Monday, July 18, 2005


While shopping at Nordstrom Rack last weekend my two sisters began a campaign to find a motto. Not for a business. Just for them. Since it wasn’t for any real enterprise they figured it could be co-opted from a legitimate source and employed for reckless and meaningless self-promotion. The first potential slogan catching their eye was for Nike socks, “appealing exterior-inner strength”.

What kind of family produces sisters who seek mottos?

It became clear to me when we were all together the same weekend to celebrate the wedding of Deborah’s daughter, Emilie Shepherd, to Dale Rohrbach. The minister, Mark Frost said, "Someday Emilie will be raising little Rohrbachs. And someday Dale will be raising little eccentrics."

I think eccentric families seek mottos.

While having breakfast yesterday at Panera Bread Company, Kim discovered the coffee flavors there provided two phrases, either of which might be a fitting motto. She saw potential in “bright and balanced” as well as “dark and vibrant.”

It’s agreed that that “fair and balanced” cannot be a motto. It has already been co-opted.

What kind of sisters do I have that would continue the motto search?

Kim’s a sister that yesterday
stopped all of her activities to call and tell me she saw a bumper sticker that read SOMEONE ELSE FOR PRESIDENT. Then, she laughed really hard when I repeated jokes I heard on a Prairie Home Companion rerun. Jokes like, “Hey, John Kerry—what’s with the long face?” Next, she told me all about her Sunday school class in which a graduate theology student from Emory student explained why the ten commandments should not be co-opted by politicians and made out to be a mere public historical document, because the commandments are by their very nature sacred.

Kim’s a person who works hard all of the time to care for her family, to do a good job in her career as a librarian, and to serve the poor. For a couple of years now she has coordinated the COW, Clothes on Wheels, Northlake Church of Christ's clothing ministry serving poor Atlantans.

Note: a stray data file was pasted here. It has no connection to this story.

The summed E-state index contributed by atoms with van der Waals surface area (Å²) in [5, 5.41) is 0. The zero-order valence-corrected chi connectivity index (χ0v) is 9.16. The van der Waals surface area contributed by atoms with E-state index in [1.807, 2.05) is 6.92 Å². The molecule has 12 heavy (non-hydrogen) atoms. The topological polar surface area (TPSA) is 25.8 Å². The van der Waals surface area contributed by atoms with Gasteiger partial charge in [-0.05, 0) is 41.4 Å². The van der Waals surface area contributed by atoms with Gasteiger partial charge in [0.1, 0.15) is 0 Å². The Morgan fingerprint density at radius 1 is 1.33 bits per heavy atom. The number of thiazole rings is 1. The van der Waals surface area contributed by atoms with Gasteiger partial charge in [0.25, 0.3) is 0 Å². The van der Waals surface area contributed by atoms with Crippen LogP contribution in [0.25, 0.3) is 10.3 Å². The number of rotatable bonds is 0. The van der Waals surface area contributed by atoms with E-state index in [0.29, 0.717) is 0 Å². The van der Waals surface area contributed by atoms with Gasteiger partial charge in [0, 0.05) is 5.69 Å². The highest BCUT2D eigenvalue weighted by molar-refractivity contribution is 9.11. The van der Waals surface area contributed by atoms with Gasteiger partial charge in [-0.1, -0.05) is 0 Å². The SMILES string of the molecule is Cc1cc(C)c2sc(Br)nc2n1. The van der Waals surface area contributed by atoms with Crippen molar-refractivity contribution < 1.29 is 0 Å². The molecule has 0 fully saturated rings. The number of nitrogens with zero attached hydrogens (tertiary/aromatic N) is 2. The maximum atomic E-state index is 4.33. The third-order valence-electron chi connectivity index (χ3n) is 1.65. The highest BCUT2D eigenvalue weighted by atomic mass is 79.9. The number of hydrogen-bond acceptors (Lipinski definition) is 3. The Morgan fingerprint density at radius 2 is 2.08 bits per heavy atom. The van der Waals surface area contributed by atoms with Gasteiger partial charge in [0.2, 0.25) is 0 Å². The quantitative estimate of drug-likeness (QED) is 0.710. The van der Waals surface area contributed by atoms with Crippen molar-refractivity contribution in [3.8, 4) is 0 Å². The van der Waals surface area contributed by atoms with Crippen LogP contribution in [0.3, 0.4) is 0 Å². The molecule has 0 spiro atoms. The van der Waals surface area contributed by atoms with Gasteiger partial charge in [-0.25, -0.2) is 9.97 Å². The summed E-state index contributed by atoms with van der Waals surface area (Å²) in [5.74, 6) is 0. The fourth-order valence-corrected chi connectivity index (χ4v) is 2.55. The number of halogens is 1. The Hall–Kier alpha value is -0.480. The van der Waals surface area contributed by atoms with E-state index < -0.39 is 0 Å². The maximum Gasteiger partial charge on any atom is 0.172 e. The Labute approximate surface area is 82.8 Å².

Deb’s a sister who would find a piece of Victorian crazy quilt embroidered and assembled by our full-blood Chippewa grandmother, have it framed, and then wrap it up and give it to me for Christmas.

Deb’s a person who works hard all of the time to care for her family, to do a good job in her career as a librarian, and to serve the poor. For a dozen years now she has coordinated S.O.S., South Oakland Shelter, Troy Church of Christ's annual one week immersion in homeless ministry serving Oakland County, Michigan. This year's SOS week at Troy Church of Christ began on the Sunday following Emilie's wedding. Never a dull moment for Deb.

Along with hundreds of other books, Kim and Deb read Tolkein, Lewis, and Rowling and tons of the King Arthur stories from the Mists of Avalon to the Crystal Cave.

They embrace the power of story and joyfully believe, as Lewis did, that there is one great Story that is the True Story.They attempt to live out the Story from day to day with grace, guts and passion.

In my life they shine like the son, radiating hope, and inspiring faith.

I don’t think there’s motto adequate to capture their essence, but just for today, it’s a toss up between "dark and vibrant" and "bright and balanced."


Anonymous said...

The first time I considered stealing a corporate motto as my own was actually as I was pouring my soy milk: SHAKE WELL, BUY OFTEN it says. Now there is something to live by, I thought. I suppose I should stick with BRIGHT AND BALANCED, but not on a Monday.
Thanks, sister,
you are the best!

Keith Brenton said...

There was a time in my life when I'd have chosen as my motto "KEEP AWAY FROM SMALL CHILDREN," but as father to two now, it's hard to imagine why I ever considered it.

People change. Mottos change. They can backfire on you.

My alma mater's motto used to be "EDUCATING FOR ETERNITY." My college roommate pointed out that it's really just four or five years; it just seems like eternity.


Jami said...

Nice post,Bev. It is interesting to think about claiming a motto for yourself. I'm sure I will never look at a company motto the same way. What a great sisterhood you have! Yet another way God has blessed you.


JAW said...

I'm pretty uncreative, but I do know this: if you're looking to steal slogans from the coffee industry, "Good Til The Last Drop" might be an appropriate but somewhat morbid choice. :)

Anonymous said...


You could also steal some of the incomprehensible, koan-like sayings from church marquees in Abilene...such as, "compassion in defense of sin is no virtue," "if you knew what was around the corner, you wouldn't turn," or "call 673-05something for a Bible correspondence course." I like these because the longer I think about them, the more I get the sense that things like up, down, and sunlight are all illusions I can transcend.

I have finally posted another comment. Call soon.


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Matt Elliott said...

Would love to hear an update from the great Mid-South, Bev!! Let us know how you're doing in your new digs when you come up for air.

love from ATL ~